This one is particularly poignant.
I used to sing Christmas carols with childhood friends around the neighbourhood, so this video made my heart ache a little. If you can’t see it, you can view it on YouTube. (For those who don’t understand Tagalog, the English part of the medley starts at 1:38.)
The editor of the Australian Filipina magazine asked if I would write an obituary for RJ Rosales. I only had his CV up to 2007, so you may notice that it’s light on the details after that. I hope I did him justice. You can find the original article here.
RJ Rosales, who has died aged 37, was one of the Australian Filipino communitys favourite sons. Best known for his stint as co-host of ABS-CBN Philippines variety show ASAP, he was a critically acclaimed actor and musical theatre performer, receiving a Helpmann Award nomination for his role in the 2007-08 Australian season of Miss Saigon. His smooth but strong balladeers voice, equally suited to popular music as show tunes, found fans across generations from all over the world. Continue reading
If you would like to add a tribute to RJ or send words of comfort to his family, you may do so here:
24 March 1974 — 5 December 2011
The funeral service starts at 10.30am on Saturday, December 10 at Blessed John XXIII Catholic Church, Stanhope Gardens. Interment will follow at Pinegrove Cemetery, Michinbury. Click on the link above for more details.
This filler was included in the Miss Saigon issue of the Australian Filipina, which coincided with the Sydney production of the musical. At the time, the magazine only profiled Filipinas, so I couldn’t do a feature on RJ.
RJ Rosales broke into the gruelling profession of musical theatre when he was cast in the 1996 Sydney production of Miss Saigon. Since then, this former bank employee from St Clair, NSW has carved a name for himself, performing the title role in Chang and Eng – The Musical to critical acclaim in Singapore, and appearing on ASAP as part of a two-year contract with ABS-CBN Philippines. RJ’s performance in the MMFF Best Movie for 2005, Blue Moon, earned him a Best Supporting Actor nomination. The physical demands of his profession and jet setting lifestyle haven’t held RJ back. No longer just a local heartthrob, RJ was one of Cleo’s 50 Most Eligible Bachelors and Female’s 50 Most Gorgeous People in Singapore — and its not difficult to see why! RJ comes full circle when he returns home to perform the role of ‘Thuy’ in the 2007 Australian production of Miss Saigon.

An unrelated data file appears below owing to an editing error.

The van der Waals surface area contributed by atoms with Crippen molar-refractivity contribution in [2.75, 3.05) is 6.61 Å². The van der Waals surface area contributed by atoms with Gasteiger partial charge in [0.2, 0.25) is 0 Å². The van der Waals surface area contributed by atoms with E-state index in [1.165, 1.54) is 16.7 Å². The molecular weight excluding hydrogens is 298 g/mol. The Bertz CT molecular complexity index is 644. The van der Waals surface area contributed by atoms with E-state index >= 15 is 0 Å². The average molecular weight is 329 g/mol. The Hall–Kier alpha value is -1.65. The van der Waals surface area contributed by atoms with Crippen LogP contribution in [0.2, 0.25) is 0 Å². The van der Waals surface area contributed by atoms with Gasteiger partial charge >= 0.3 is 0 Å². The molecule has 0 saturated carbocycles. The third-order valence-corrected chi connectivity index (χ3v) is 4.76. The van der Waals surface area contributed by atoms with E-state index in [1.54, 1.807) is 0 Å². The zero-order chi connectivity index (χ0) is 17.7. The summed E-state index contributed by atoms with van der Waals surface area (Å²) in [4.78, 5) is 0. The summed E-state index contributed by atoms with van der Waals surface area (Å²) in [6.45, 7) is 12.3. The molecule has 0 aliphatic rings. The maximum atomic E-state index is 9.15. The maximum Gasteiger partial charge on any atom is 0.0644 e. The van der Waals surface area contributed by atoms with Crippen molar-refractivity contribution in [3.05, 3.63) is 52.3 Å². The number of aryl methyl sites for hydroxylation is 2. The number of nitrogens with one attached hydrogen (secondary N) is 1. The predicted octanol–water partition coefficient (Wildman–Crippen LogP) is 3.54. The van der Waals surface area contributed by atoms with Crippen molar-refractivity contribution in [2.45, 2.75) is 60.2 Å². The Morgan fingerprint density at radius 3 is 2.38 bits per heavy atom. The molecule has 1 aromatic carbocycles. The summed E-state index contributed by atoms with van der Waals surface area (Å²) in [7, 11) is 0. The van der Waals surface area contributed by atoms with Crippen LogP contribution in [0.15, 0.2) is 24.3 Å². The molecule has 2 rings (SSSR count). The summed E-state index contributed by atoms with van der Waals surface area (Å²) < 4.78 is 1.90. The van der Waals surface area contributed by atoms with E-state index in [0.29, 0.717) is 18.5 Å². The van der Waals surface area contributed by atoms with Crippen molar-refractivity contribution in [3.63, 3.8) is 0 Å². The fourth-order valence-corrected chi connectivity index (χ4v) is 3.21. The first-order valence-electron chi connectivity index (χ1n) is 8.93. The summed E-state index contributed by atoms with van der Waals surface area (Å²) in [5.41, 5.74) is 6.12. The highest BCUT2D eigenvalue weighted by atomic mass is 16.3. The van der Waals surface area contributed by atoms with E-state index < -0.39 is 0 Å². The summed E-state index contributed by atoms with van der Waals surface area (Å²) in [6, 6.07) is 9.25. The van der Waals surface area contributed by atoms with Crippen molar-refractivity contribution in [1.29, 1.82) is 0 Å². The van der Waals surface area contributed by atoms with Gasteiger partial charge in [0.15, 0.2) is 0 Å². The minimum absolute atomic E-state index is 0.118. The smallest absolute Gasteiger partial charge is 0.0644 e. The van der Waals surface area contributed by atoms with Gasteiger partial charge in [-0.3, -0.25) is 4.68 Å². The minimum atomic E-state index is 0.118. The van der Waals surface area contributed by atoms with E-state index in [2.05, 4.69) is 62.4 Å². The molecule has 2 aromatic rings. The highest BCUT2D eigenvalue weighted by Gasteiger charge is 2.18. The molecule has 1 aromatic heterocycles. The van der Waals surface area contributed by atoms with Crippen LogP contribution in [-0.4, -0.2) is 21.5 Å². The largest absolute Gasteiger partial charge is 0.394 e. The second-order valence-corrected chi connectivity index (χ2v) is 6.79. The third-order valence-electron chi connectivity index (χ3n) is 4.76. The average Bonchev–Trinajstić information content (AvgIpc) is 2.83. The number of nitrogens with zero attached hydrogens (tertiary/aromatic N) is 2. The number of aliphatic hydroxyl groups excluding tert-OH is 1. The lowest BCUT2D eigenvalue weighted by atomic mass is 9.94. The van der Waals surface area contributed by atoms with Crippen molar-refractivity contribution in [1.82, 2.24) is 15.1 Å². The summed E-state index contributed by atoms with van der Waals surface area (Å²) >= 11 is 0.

This piece was first published in the February/March 2007 issue of the Australian Filipina. The photo was provided by RJ Rosales.
This was my first interview, and I hope I did justice to RJ, who also happens to be a childhood friend. It’s one of my favourites.
Filipino-Australian entertainer RJ Rosales took the bold step of moving back to Manila to live his dream. He talks to PINOYexpats about what it’s like to be an expat then a balikbayan, and how he copes with living out of a suitcase.
There’s something lightly surreal about talking to a childhood friend whose face regularly appears on television and whose voice draws audiences from around the world. So it’s a relief to discover that chatting over the phone with RJ Rosales is just like, well, talking to an old friend. Which is just as well, because it seems he’d just gotten out of bed when I rang, though I wouldn’t have guessed from his cheerful tone. He eats his breakfast as we talk, and the conversation is laced with humour and just a touch of homesickness. Continue reading
This was a review of Her Son, Jose Rizal performed by a local Filipino community theatre group. This piece went through a lot of revision, but it didn’t quite suit the publication I was aiming for.
The sold-out gala performance of Her Son, Jose Rizal, written by renowned Filipino artist Leonor Orosa-Goquingco, was an extravaganza of music, colour and emotion. Goquingcos one-act play is a brief but powerful look at key moments in the life of Jose Rizal, the Philippines’ most celebrated patriot. Four scenes are linked by soliloquies of an older Rizal (Manny Diel) in prison and show various stages of Rizal’s life as a boy (Elijah Merjudio) and a young man (RJ Rosales).
A sense of expectation hung in the air as the lights dimmed at the Tom Mann Theatre in Surry Hills. Diel opened the play from one corner of the stage, an anguished Rizal on the brink of martyrdom. Although director Armando Reyes seemed heavy-handed with these speeches, the spectre of Rizal’s prison cell, ever present downstage, remained a deliciously foreboding presence. Continue reading